Trends of 2016/ Psychic Investigating

Hosted byGeorge Noory

Trends of 2016/ Psychic Investigating

About the show

In the first half, business consultant and financial writer George Ure discussed his analysis of the economy, and trends unfolding in 2016. In his study of cyclical economics, he's concluded that we're in the process of replaying the years of about 1921 to 1929. In the near future, he's optimistic that we'll see record highs in the stock market, with the Dow rising to a possible 30,000-- mirroring the rise of the markets in the year and a half leading up to the crash of 1929. He predicts that around September/October of 2017, stock prices will come tumbling down, leading into a new depression.

While still bullish on gold and silver, Ure thinks that Bitcoin or one of the other cryptocurrencies will emerge over time and become a genuine alternative to the dollar. The physical migration of people from poor or war torn countries into western nations can actually act as an economic boom-- these people need houses, cars, and more social services, and government, he remarked. We're also seeing a strong migration trend in the work force- out of the industrial reality into a virtual one, in which people spend 8-10 hours in front of a computer screen, he cited.


In the latter half, psychic Gale St. John spoke about her work with police departments around the country as a psychic detective working on murder and missing person cases. Her psychic gifts began a young child, when she had a vision of a neighbor's house on fire, which came to pass. At age 17, she began to have visions of a missing boy that had lived in her house-- and when his body was found, it was in the location exactly as she had described it.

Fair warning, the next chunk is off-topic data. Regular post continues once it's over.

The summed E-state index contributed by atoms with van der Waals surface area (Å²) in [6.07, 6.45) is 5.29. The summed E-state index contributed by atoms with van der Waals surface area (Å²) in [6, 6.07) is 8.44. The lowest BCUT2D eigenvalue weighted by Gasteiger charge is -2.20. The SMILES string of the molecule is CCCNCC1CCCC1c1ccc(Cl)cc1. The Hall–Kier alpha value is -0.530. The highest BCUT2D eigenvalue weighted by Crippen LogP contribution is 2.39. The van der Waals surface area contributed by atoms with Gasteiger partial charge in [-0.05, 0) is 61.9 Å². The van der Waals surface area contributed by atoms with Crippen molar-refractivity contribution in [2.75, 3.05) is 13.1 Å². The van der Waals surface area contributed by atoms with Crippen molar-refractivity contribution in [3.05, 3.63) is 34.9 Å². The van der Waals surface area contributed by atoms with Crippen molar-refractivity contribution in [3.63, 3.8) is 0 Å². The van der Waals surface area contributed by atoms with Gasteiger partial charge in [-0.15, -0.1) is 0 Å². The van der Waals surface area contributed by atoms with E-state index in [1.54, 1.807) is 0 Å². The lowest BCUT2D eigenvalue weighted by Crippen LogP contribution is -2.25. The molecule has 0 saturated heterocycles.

Her tracking process begins with focusing on the missing body. She travels to the location where the person was last seen, as there is often a vibration left (St. John also makes use of K9 police dogs in her searches). In murder cases, she also gets impressions of the killer-- with details such as their name, the color of their car, etc. that come to her. In one startling case, a man emailed her about finding his missing wife, and she recognized that he was the murderer. Nonetheless, St. John traveled by car with him to conduct a search, and she located the wife's cell phone in the grass, and her body was eventually found. Though police and law enforcement often treat her skeptically or suspiciously, she continues to work on up to 300 cases a year.

News segment guest: Dr. Peter Breggin

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